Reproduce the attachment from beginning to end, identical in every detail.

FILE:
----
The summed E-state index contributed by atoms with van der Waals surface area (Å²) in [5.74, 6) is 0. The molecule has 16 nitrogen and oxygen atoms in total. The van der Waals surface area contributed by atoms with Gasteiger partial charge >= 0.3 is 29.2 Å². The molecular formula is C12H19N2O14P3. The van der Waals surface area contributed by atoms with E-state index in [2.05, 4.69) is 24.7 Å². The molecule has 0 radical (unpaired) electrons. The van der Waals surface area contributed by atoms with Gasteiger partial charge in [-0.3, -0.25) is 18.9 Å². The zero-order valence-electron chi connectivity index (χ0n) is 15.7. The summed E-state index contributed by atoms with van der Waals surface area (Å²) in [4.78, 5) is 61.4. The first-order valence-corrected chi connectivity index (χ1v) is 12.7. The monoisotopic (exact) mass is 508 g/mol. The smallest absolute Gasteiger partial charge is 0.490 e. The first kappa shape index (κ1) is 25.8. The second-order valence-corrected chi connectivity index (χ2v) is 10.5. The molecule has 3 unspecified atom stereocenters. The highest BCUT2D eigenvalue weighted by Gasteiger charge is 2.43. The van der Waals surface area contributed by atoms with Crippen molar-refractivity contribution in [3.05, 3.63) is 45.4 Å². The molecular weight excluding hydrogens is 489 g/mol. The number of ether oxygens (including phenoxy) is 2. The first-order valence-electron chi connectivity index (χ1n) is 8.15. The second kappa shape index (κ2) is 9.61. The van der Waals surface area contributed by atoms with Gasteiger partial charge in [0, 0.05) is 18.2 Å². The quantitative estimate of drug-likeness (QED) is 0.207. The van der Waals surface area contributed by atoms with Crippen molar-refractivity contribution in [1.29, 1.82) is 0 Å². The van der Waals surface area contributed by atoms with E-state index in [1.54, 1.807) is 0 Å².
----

The summed E-state index contributed by atoms with van der Waals surface area (Å²) in [5.74, 6) is 0. The molecule has 16 nitrogen and oxygen atoms in total. The van der Waals surface area contributed by atoms with Gasteiger partial charge >= 0.3 is 29.2 Å². The molecular formula is C12H19N2O14P3. The van der Waals surface area contributed by atoms with E-state index in [2.05, 4.69) is 24.7 Å². The molecule has 0 radical (unpaired) electrons. The van der Waals surface area contributed by atoms with Gasteiger partial charge in [-0.3, -0.25) is 18.9 Å². The zero-order valence-electron chi connectivity index (χ0n) is 15.7. The summed E-state index contributed by atoms with van der Waals surface area (Å²) in [4.78, 5) is 61.4. The first-order valence-corrected chi connectivity index (χ1v) is 12.7. The monoisotopic (exact) mass is 508 g/mol. The smallest absolute Gasteiger partial charge is 0.490 e. The first kappa shape index (κ1) is 25.8. The second-order valence-corrected chi connectivity index (χ2v) is 10.5. The molecule has 3 unspecified atom stereocenters. The highest BCUT2D eigenvalue weighted by Gasteiger charge is 2.43. The van der Waals surface area contributed by atoms with Crippen molar-refractivity contribution in [3.05, 3.63) is 45.4 Å². The molecular weight excluding hydrogens is 489 g/mol. The number of ether oxygens (including phenoxy) is 2. The first-order valence-electron chi connectivity index (χ1n) is 8.15. The second kappa shape index (κ2) is 9.61. The van der Waals surface area contributed by atoms with Gasteiger partial charge in [0, 0.05) is 18.2 Å². The quantitative estimate of drug-likeness (QED) is 0.207. The van der Waals surface area contributed by atoms with Crippen molar-refractivity contribution in [1.29, 1.82) is 0 Å². The van der Waals surface area contributed by atoms with E-state index in [1.54, 1.807) is 0 Å².